“Parsha and Purpose” – Vayechi 5782 
Rabbi Kenneth Brander’s weekly insights into the parsha 

“A Time to Survive and a Time to Thrive”


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Parshat Vayechi (Genesis 47:28-50:26) 

“A Time to Survive and a Time to Thrive

In this final parsha of Sefer Bereshiet, Yaakov gives blessings to all of his children, but he gives a special blessing to his grandchildren, to Ephraim and Menashe.

And he says that ‘You, the children of Yosef, my grandchildren, Ephraim and Menashe. You will be “like Reuven and Shimon”, you will be no different than my children. (Genesis 48:5)

And he continues on and says that the Jewish people will bless their sons in your name:

“ישימך אלוקים כאפרים וכמנשה”
God should make our children like Ephraim and Menashe. (Genesis 48:20)

Throughout all of Yaakov’s engagement with Yosef’s children, Ephraim and Menashe, he places the younger one first and the eldest second. And that’s because Yaakov has a special message for each and every one of us, thousands of years later.

You see, the oldest child, Menashe is named “כי נשני אלוקים”, because God has allowed me to survive after the tragedies that I’ve gone through in the land of Egypt. (Genesis 41:51)

Ephraim, the second child, is so named “כי הפרני אלוקים”, because God has not just allowed me to survive, but God has allowed me to flourish. (Genesis 41:52)

Says Yaakov to all of us, as we read the parsha this week, our first responsibility, our first mandate, is to try to flourish, to actualize our potential, to be able to look at the world around us and to not allow the challenges to paralyze us. But to be able to grow, and to be able to achieve wondrous things in this world.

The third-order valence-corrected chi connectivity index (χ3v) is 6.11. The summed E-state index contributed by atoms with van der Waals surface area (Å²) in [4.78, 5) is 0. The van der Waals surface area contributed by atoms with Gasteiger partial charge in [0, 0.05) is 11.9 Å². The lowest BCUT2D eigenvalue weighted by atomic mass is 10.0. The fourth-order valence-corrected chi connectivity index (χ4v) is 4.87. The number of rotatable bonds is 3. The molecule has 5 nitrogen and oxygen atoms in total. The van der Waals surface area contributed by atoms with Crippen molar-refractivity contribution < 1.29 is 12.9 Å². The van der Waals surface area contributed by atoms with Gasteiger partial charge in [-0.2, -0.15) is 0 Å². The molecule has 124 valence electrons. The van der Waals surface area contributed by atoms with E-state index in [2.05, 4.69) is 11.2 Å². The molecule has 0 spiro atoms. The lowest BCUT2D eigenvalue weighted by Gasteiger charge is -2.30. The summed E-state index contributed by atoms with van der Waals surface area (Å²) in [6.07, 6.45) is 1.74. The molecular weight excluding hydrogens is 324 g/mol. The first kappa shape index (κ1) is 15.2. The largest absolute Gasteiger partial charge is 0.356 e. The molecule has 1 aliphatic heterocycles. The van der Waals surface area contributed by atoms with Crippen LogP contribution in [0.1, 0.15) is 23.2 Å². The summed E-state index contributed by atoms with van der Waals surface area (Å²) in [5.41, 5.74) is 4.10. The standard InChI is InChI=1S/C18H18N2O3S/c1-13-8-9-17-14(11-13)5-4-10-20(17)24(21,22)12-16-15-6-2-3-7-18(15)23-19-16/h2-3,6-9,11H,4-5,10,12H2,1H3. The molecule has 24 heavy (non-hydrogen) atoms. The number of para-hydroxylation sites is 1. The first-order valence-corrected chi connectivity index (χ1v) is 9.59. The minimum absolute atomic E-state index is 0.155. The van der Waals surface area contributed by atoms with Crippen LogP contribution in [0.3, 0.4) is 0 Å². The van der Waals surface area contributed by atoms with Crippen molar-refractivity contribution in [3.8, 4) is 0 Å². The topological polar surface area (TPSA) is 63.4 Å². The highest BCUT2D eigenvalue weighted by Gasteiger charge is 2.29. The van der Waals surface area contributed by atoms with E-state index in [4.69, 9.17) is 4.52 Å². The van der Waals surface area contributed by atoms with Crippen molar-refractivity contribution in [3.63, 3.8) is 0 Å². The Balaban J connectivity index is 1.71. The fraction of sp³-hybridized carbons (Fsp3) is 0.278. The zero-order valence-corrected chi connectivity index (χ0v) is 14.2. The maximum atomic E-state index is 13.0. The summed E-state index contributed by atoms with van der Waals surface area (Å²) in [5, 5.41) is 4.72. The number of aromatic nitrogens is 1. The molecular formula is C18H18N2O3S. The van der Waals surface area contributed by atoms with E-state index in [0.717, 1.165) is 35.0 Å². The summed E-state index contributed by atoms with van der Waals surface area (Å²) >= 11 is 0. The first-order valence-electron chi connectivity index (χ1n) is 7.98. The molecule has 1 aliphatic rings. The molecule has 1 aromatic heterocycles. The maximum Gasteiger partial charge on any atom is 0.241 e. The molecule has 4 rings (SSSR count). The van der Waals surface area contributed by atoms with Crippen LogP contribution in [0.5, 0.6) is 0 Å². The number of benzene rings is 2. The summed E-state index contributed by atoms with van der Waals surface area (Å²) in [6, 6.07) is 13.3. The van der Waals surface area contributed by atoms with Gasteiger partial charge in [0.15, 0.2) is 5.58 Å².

But sometimes there are so many challenges, and we have seen this during COVID, that all we can do, and that is not just sufficient, it’s heroic, is Menashe. All we can do is survive; all we can do is be “like Menashe”.

And therefore, the bracha that Yaakov gives us, that we are to bless our children and our grandchildren with, is “ישימך אלוקים”, God should make us “like Ephraim”.

We should always try and ask ourselves the question: What are we doing to achieve purposefulness? What are we doing to create meaning in the world?

But also, to recognize that sometimes it’s all about Menashe. Sometimes it’s all about surviving. Sometimes survival is not just good enough, it is really heroic.

Please God, as we read this parsha, we will be able to bless our children and our grandchildren with this bracha, and we will be able to internalize the message of always being “Ephraim”, of working hard to be able to make sure that we make a difference in the world and within our families.

And sometimes it’s just enough to be “Menashe”, to survive, and that itself is an act of greatness.

Shabbat Shalom.


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